Are you someone who tells it straight as you see it? When asked your thoughts about an idea, would you use up all of your feedback time to explain what doesn’t work about it? If yes, know that there are choice words others may be using to describe you—best shared when you’re out of earshot. A tamer one is editor.
Consider what we expect an editor to do with our copy. In simple terms, an editor alerts writers on what’s wrong with their words, their construction of sentences and ultimately their ideas. Realistically though, the editor-writer partnership is complex. It’s no surprise then when the relationship turns contentious. Think Thomas Wolfe and Maxwell Perkins or Sylvia Plath and Ted Hughes. Apparently, a passionate contention can still result in writing that’s well received.
But try looking at it this way
An editor doesn’t have to be the writer’s nemesis. The job is such that it requires a tactful flag on what won’t work for your audience. For example, depending on the type of writing and its intended audience, the following can happen.
Burying your key message in the last paragraph? That’ll get flagged.
Introducing what studies are saying without sourcing? Expect a flag.
Referring to people of colour as “coloured people”? It’ll probably be flagged
Spelling a name differently throughout the copy? Definite flag.
Like everything in life, we need balance
Balance is the reason why editors worth their salt will review copy and also tell writers what works. Of course, it’s not their sole focus, but occasional comments confirming what’s effective can help move writing forward.
And honestly, editing copy is not a job of flagging as much as it is a job of supporting. As writer, once you’ve communicated your goals, expect your editor to suggest how to improve your writing. As well, feel no way to ask for feedback on the things you’re doing right.
When you think of good editors—meaning solid in every capacity—think of Toni Morrison. Consider her nineteen years of experience at Random House. She was editing textbooks in the late ’60s before joining the big publisher. She became its senior editor and worked on the writings of Toni Cade Bambara, Gayle Jones, Angela Davis, Boris Bittker, Henry Dumas, Ivan Van Sertima, and so many other voices throughout the ’70s. In a burgeoning era, these were writers of movements. Their words would make African-American lives relevant in a world that was closed off to the very idea—Morrison included; for it was also a time when she launched her own literary career. Her first novel, The Bluest Eye, was published in 1970. She would continue to write and publish while still editing illuminating works for RH.
And of course there are other ways to break through. Muriel Spark endorsed investing in a cat. According to the novelist, its intrusive, unabashed stretch across our writing board can induce a serene state. Serenity attracts clarity. And clarity holds readers’ attention, no matter the form of writing.
What also pushes us through our writing is working with a good editor; someone who guides as we turn over ideas and position words; someone in sync with the writing goals and readers’ expectations.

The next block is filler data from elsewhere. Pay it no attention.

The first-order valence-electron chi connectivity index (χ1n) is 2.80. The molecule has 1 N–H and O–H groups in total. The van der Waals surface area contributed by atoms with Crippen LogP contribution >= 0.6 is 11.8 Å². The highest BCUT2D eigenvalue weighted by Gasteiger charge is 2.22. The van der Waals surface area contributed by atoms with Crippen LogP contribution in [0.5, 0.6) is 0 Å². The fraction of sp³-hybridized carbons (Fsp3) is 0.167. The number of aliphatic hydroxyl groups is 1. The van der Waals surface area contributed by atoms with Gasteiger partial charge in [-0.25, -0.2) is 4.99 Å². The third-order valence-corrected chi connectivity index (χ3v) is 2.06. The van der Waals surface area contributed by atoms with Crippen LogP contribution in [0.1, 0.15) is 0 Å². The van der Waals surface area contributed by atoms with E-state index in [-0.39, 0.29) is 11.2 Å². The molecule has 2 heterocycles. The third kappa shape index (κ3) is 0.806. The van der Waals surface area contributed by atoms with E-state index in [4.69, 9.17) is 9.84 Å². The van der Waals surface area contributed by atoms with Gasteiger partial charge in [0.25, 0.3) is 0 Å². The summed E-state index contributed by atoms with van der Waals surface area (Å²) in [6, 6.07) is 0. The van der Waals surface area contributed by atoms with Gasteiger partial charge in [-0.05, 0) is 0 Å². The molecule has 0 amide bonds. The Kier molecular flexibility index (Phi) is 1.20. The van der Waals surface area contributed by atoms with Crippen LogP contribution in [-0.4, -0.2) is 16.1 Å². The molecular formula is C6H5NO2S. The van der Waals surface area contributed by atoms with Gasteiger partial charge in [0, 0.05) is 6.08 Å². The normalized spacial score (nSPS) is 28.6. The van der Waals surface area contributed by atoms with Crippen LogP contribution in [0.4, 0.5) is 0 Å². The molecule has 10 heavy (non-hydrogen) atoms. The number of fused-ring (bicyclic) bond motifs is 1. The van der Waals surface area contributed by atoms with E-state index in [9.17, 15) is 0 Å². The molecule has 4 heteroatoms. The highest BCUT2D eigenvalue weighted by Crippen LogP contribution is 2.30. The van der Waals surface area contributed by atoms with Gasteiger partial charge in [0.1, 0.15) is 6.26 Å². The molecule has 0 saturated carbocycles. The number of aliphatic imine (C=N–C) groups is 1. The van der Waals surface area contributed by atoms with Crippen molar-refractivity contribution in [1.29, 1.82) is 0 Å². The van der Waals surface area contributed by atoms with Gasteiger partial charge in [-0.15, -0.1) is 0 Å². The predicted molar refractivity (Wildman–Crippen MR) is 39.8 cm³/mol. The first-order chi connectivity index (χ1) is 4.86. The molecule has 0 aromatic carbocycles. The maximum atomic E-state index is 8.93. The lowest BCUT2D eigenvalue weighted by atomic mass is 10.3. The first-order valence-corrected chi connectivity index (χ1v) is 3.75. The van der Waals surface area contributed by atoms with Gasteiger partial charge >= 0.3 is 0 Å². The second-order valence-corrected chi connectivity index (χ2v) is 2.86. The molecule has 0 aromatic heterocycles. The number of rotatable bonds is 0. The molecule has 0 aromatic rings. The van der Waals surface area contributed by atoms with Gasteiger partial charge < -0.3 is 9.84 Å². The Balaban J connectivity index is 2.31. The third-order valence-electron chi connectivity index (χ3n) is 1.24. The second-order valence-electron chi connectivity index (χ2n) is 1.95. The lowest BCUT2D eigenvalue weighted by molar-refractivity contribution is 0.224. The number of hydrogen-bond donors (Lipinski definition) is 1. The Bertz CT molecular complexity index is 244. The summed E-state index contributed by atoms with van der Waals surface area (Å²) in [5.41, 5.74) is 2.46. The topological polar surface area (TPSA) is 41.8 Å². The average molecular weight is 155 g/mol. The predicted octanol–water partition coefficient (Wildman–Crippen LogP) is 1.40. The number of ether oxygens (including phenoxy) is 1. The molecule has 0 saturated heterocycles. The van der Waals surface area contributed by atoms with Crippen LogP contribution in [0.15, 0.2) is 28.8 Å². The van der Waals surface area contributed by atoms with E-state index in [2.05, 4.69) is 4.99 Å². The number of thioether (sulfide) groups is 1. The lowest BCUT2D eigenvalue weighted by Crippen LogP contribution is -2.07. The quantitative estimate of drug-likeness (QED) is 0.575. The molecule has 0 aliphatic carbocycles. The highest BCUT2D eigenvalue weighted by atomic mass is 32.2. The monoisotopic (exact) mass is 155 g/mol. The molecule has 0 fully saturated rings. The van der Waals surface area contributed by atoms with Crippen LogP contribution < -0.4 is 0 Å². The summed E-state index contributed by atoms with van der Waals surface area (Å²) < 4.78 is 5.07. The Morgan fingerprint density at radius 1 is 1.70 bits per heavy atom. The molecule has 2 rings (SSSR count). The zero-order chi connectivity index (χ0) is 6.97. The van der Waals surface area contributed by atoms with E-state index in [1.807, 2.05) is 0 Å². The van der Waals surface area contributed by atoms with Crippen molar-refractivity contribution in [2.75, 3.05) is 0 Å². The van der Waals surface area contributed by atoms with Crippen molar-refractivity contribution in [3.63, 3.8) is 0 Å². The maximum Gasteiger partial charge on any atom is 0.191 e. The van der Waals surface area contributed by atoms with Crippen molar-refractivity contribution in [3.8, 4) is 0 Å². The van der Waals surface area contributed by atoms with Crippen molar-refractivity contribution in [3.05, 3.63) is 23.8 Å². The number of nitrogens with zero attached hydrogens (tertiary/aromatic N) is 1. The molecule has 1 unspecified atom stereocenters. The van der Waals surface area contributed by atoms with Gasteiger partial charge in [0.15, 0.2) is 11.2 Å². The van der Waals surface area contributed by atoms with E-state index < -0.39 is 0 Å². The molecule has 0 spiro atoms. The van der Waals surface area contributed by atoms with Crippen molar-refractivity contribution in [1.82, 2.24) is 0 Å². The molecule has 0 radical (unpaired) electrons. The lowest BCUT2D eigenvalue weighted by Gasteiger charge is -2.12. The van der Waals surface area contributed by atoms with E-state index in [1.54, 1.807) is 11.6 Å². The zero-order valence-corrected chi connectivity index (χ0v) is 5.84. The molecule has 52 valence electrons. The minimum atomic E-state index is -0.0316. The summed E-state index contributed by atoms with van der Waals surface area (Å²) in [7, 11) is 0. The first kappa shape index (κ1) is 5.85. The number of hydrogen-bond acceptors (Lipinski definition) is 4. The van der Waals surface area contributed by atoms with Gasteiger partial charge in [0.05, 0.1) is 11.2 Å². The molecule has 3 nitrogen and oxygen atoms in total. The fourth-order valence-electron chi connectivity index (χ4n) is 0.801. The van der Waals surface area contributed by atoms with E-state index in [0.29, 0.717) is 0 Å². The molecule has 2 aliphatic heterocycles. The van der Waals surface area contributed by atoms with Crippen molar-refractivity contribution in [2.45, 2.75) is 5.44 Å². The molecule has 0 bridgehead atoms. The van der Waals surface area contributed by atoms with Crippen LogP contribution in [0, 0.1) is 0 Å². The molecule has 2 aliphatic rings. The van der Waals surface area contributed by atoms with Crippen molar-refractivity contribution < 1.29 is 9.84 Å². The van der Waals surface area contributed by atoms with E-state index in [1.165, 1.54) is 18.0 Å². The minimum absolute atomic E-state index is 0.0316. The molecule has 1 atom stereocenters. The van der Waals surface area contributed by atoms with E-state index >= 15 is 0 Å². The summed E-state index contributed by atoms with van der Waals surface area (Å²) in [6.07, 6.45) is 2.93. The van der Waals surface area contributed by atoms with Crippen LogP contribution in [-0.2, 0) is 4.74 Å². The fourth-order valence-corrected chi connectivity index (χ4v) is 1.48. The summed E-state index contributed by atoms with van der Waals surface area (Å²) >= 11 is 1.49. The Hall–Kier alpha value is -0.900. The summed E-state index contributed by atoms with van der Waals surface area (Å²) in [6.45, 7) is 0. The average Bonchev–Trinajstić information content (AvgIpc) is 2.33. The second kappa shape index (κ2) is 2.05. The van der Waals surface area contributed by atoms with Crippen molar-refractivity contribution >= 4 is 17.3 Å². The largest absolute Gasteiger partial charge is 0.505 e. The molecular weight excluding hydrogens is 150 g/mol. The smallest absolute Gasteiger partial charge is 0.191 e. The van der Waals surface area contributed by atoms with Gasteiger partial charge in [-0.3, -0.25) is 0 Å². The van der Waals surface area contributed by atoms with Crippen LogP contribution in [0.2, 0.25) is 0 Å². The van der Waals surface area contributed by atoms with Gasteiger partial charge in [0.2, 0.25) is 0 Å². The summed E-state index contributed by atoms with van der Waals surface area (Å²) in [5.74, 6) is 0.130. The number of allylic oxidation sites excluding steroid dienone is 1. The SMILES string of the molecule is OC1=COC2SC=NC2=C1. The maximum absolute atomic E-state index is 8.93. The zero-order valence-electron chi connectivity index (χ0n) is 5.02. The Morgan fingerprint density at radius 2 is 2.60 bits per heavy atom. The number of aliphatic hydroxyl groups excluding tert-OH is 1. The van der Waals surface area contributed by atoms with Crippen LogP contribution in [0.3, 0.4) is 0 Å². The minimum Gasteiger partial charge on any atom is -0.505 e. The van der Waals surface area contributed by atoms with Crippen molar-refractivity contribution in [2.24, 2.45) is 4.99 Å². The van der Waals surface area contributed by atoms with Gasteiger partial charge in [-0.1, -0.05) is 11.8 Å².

If the intended message falls short, that editor brings us back to the idea, inquiring and suggesting seemingly weird, sometimes annoying, but mostly helpful things like: “Read that aloud. Do you hear that? Now let’s try turning your idea inside out. What do you mean to say here? Re-position your words. Consider trimming your paragraphs. Maybe try better words.” Ah.
… there are different kinds of editors just as there are different forms of editing. Know what you want done to your copy.
Here’s the thing about editing. Anyone who writes text and sends it out into the world needs it reviewed. That makes how many of us in a day? Seriously, I can’t count that high.
For all of your projects that carry text, consider allocating resources toward revisions. This includes investing the dollars as well as spending time to work with an editor to get the copy’s readability where you need it to be. Reason being: think how disorganized writing or one-too-many misspelled words can turn people off. You lose them quickly. The next time you build your project budget, include editing. It’s an investment with returns.
Here’s something to know when seeking an editor: there are different kinds of editors just as there are different forms of editing. Know what you want done to your copy. There’s developmental editing, structural editing, stylistic editing, copy editing, proofreading and more. Finally, it’s definitely worth knowing that many skilled editors follow standards. Check out the Professional Editorial Standards 2016 for a good idea of what clients can expect and what editors should be doing.
Fresh Milk Barbados helped get me back to the writing board after a two-year drought. These weekly blog assignments have me turning over my experiences and contemplating their different angles and textures. Sharing our patterns with other writers becomes necessary. Not by accident but by design.
Fresh Milk resident artists, writer Saada Branker and filmmaker Powys Dewhurst, share more about their time spent in Barbados. For their third blog post, Saada writes a three-part reflection on artistry and education in the island, outlining the creativity, diversity and tenacity she and Powys have seen and engaged with while working on their documentary memory project commemorating the 60th anniversary of Hurricane Janet. Read more below:
Education for the finest at UWI. Roaming chickens remain camera shy.
Where Education Can Take You in Barbados